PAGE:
My Books

Links to sellers of these books, in both digital and paperback formats, can be found below on right-hand side of the page.

“This is a sequel to Larson’s earlier novel, ‘Maximilian and Carlotta are Dead’, which was set mostly in Mexico as a buddy adventure and introduced the character of Dallas Green, a young man with wanderlust from a small town in the San Joaquin Valley. ‘Lautaro’s Spear’ takes us on further romantic and political adventures to France, Germany, and Chile, and deeper into Dallas’ psyche which we find to be darker and more complex than in the first novel. An engrossing read by a first class storyteller, it leaves you wanting more.”

“Totally enjoyed the characters lost souls that they are. Life is not always what we would like.”


Excerpts from Readers’ Reviews on Amazon.com


A legendary reclusive filmmaker. An enigmatic cook and restaurant proprietor, who is clearly more than he seems. Two mysterious deliveries to be made behind the Iron Curtain. A desperate search for a long-missing old friend. An unexpected love affair on the coast of Normandy. Dallas Green’s life has only gotten more interesting since his wild youthful adventures recounted in Maximilian and Carlotta Are Dead.
“I loved this book. It is a rollicking fantasy—youth must pass increasingly difficult tests to attain wisdom and perhaps, just perhaps, win the girl! A pure joy to read. And such a great metaphor for life!”

“It was a great read for young adults as well as adults. Can’t wait for the sequel.”

“A fantasy novel with magic and heart. It’s a quick read that is set up for a sequel. A great story about growing up and learning what you are capable of and it’s clean so it can be recommended to all ages!”


Excerpts from Readers’ Reviews on Amazon.com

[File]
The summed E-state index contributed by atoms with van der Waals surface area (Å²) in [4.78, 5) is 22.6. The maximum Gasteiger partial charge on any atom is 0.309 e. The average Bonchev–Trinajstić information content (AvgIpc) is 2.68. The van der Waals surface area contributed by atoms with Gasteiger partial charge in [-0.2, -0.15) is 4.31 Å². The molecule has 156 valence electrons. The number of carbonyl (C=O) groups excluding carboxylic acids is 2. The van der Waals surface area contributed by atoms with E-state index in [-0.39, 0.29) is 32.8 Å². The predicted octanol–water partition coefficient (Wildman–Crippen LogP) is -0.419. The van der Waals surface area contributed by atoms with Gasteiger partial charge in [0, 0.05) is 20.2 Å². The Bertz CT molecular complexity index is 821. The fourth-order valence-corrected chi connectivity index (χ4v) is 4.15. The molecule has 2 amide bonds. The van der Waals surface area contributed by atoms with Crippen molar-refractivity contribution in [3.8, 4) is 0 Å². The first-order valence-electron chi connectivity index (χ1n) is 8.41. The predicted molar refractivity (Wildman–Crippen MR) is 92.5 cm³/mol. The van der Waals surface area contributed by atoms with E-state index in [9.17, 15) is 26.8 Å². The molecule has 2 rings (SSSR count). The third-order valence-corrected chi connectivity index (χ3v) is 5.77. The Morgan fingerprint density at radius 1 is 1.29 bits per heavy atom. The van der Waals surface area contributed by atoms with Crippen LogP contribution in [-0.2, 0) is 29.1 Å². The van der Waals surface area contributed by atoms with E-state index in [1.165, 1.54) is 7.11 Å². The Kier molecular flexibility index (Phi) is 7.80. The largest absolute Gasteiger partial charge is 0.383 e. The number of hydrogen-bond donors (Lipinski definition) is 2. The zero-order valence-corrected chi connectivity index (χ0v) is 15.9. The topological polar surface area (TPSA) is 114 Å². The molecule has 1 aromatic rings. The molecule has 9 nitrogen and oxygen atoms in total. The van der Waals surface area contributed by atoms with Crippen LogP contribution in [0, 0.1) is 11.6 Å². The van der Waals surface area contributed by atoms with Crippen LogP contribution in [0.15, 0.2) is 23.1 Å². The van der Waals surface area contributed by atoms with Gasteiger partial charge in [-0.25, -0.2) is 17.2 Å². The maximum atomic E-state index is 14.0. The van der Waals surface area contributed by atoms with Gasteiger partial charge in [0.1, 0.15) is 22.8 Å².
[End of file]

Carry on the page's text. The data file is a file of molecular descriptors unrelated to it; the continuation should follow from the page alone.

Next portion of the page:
What secrets do the three towers hold? For years travelers have avoided the mysterious kingdom of Afranor, but necessity now requires three brothers—the valiant fighting princes of Alinvayl—to pass through Afranor’s dark, forbidding expanse. Not all will survive the journey, but one may succeed in finding his destiny.

“I loved this book! Once I started I couldn’t put it down… What an adventurous way to come-of-age in a place in time that no longer exists. Truly a great read!”

“Larson really captures the sense of a particular time and place. His details of clothes, music, cars, speech, etc. all ring true. Also, the first-person narrator’s voice is pitch-perfect…”

“Scott Larson does a magnificent job of taking his readers on a southern trip with the three young heroes.”

“What a wild and crazy adventure! … The characters were all very well developed; I especially loved Antonio, the star and the hero. Looking forward to the sequel.”


Excerpts from Readers’ Reviews on Amazon.com


It is Summer 1971. With the Vietnam War raging and the draft looming, 18-year-old Dallas and Lonnie look for an escape. Fleeing their hot and dusty farming town in Lonnie’s ’65 Chevy, they head to Mexico. In one last misguided adventure, two lifelong friends blaze a trail to Tijuana and beyond, just to see how much trouble they can get it into.

Friday, October 7, 2016

The Poet and the Figment